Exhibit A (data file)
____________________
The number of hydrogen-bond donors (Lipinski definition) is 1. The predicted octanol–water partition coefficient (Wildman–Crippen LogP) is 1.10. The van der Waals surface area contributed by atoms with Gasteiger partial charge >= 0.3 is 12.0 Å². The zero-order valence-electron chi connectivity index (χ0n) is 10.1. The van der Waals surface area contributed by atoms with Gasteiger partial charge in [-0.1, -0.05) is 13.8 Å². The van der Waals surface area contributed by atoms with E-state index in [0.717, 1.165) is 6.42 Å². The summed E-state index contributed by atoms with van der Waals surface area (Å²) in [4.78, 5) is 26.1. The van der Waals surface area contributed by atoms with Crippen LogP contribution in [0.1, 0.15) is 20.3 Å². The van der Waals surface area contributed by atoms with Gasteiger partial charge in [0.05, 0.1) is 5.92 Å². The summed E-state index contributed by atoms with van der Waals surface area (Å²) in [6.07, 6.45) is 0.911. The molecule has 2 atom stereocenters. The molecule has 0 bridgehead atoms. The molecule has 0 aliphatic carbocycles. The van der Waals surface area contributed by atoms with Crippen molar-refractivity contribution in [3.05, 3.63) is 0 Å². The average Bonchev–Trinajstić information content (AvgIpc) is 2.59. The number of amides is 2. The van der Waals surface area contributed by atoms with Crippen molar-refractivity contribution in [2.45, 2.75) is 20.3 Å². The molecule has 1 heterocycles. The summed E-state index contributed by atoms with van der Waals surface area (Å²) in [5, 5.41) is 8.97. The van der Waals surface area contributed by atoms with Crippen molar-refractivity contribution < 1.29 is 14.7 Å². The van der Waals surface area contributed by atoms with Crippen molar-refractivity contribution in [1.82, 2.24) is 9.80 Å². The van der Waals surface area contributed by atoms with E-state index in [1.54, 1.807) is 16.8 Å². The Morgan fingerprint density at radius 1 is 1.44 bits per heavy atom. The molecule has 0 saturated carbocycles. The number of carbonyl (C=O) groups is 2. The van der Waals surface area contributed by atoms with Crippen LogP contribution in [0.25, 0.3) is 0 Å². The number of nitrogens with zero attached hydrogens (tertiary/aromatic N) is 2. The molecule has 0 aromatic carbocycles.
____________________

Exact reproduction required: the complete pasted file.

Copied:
The number of hydrogen-bond donors (Lipinski definition) is 1. The predicted octanol–water partition coefficient (Wildman–Crippen LogP) is 1.10. The van der Waals surface area contributed by atoms with Gasteiger partial charge >= 0.3 is 12.0 Å². The zero-order valence-electron chi connectivity index (χ0n) is 10.1. The van der Waals surface area contributed by atoms with Gasteiger partial charge in [-0.1, -0.05) is 13.8 Å². The van der Waals surface area contributed by atoms with E-state index in [0.717, 1.165) is 6.42 Å². The summed E-state index contributed by atoms with van der Waals surface area (Å²) in [4.78, 5) is 26.1. The van der Waals surface area contributed by atoms with Crippen LogP contribution in [0.1, 0.15) is 20.3 Å². The van der Waals surface area contributed by atoms with Gasteiger partial charge in [0.05, 0.1) is 5.92 Å². The summed E-state index contributed by atoms with van der Waals surface area (Å²) in [6.07, 6.45) is 0.911. The molecule has 2 atom stereocenters. The molecule has 0 bridgehead atoms. The molecule has 0 aliphatic carbocycles. The van der Waals surface area contributed by atoms with Crippen molar-refractivity contribution in [3.05, 3.63) is 0 Å². The average Bonchev–Trinajstić information content (AvgIpc) is 2.59. The number of amides is 2. The van der Waals surface area contributed by atoms with Crippen molar-refractivity contribution in [2.45, 2.75) is 20.3 Å². The molecule has 1 heterocycles. The summed E-state index contributed by atoms with van der Waals surface area (Å²) in [5, 5.41) is 8.97. The van der Waals surface area contributed by atoms with Crippen molar-refractivity contribution < 1.29 is 14.7 Å². The van der Waals surface area contributed by atoms with Crippen molar-refractivity contribution in [1.82, 2.24) is 9.80 Å². The van der Waals surface area contributed by atoms with E-state index in [1.54, 1.807) is 16.8 Å². The Morgan fingerprint density at radius 1 is 1.44 bits per heavy atom. The molecule has 0 saturated carbocycles. The number of carbonyl (C=O) groups is 2. The van der Waals surface area contributed by atoms with Crippen LogP contribution in [0.25, 0.3) is 0 Å². The number of nitrogens with zero attached hydrogens (tertiary/aromatic N) is 2. The molecule has 0 aromatic carbocycles.